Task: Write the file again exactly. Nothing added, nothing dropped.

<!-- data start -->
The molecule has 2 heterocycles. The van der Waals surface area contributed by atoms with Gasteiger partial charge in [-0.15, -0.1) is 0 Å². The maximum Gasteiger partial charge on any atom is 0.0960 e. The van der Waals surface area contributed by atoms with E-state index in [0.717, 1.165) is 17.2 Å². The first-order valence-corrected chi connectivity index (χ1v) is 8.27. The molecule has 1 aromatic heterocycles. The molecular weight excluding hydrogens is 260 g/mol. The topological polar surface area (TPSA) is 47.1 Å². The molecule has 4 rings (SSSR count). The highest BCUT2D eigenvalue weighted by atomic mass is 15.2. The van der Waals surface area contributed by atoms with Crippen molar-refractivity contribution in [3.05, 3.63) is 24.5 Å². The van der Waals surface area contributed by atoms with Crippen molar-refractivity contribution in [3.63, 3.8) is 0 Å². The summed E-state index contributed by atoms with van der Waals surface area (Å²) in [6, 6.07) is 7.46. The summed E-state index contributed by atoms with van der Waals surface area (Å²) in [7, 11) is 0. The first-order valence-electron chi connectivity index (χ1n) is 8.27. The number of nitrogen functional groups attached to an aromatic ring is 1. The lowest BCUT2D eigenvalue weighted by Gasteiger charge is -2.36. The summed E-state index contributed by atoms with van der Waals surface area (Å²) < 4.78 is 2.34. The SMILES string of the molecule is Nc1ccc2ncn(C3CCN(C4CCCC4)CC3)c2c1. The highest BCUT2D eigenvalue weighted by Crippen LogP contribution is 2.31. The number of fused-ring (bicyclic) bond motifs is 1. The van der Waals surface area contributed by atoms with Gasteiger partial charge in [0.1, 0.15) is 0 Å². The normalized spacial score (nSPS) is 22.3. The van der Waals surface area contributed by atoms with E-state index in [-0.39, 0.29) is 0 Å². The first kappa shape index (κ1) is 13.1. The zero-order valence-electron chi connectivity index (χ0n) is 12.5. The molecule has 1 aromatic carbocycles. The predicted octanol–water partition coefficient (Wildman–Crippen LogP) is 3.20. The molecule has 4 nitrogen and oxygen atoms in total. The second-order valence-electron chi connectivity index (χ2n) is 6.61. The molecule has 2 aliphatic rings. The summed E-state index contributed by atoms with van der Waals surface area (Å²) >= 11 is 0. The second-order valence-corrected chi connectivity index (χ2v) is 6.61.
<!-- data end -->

The molecule has 2 heterocycles. The van der Waals surface area contributed by atoms with Gasteiger partial charge in [-0.15, -0.1) is 0 Å². The maximum Gasteiger partial charge on any atom is 0.0960 e. The van der Waals surface area contributed by atoms with E-state index in [0.717, 1.165) is 17.2 Å². The first-order valence-corrected chi connectivity index (χ1v) is 8.27. The molecule has 1 aromatic heterocycles. The molecular weight excluding hydrogens is 260 g/mol. The topological polar surface area (TPSA) is 47.1 Å². The molecule has 4 rings (SSSR count). The highest BCUT2D eigenvalue weighted by atomic mass is 15.2. The van der Waals surface area contributed by atoms with Crippen molar-refractivity contribution in [3.05, 3.63) is 24.5 Å². The van der Waals surface area contributed by atoms with Crippen molar-refractivity contribution in [3.63, 3.8) is 0 Å². The summed E-state index contributed by atoms with van der Waals surface area (Å²) in [6, 6.07) is 7.46. The summed E-state index contributed by atoms with van der Waals surface area (Å²) in [7, 11) is 0. The first-order valence-electron chi connectivity index (χ1n) is 8.27. The number of nitrogen functional groups attached to an aromatic ring is 1. The lowest BCUT2D eigenvalue weighted by Gasteiger charge is -2.36. The summed E-state index contributed by atoms with van der Waals surface area (Å²) < 4.78 is 2.34. The SMILES string of the molecule is Nc1ccc2ncn(C3CCN(C4CCCC4)CC3)c2c1. The highest BCUT2D eigenvalue weighted by Crippen LogP contribution is 2.31. The number of fused-ring (bicyclic) bond motifs is 1. The van der Waals surface area contributed by atoms with Gasteiger partial charge in [0.1, 0.15) is 0 Å². The normalized spacial score (nSPS) is 22.3. The van der Waals surface area contributed by atoms with E-state index in [-0.39, 0.29) is 0 Å². The first kappa shape index (κ1) is 13.1. The zero-order valence-electron chi connectivity index (χ0n) is 12.5. The molecule has 1 aromatic carbocycles. The predicted octanol–water partition coefficient (Wildman–Crippen LogP) is 3.20. The molecule has 4 nitrogen and oxygen atoms in total. The second-order valence-electron chi connectivity index (χ2n) is 6.61. The molecule has 2 aliphatic rings. The summed E-state index contributed by atoms with van der Waals surface area (Å²) >= 11 is 0. The second-order valence-corrected chi connectivity index (χ2v) is 6.61.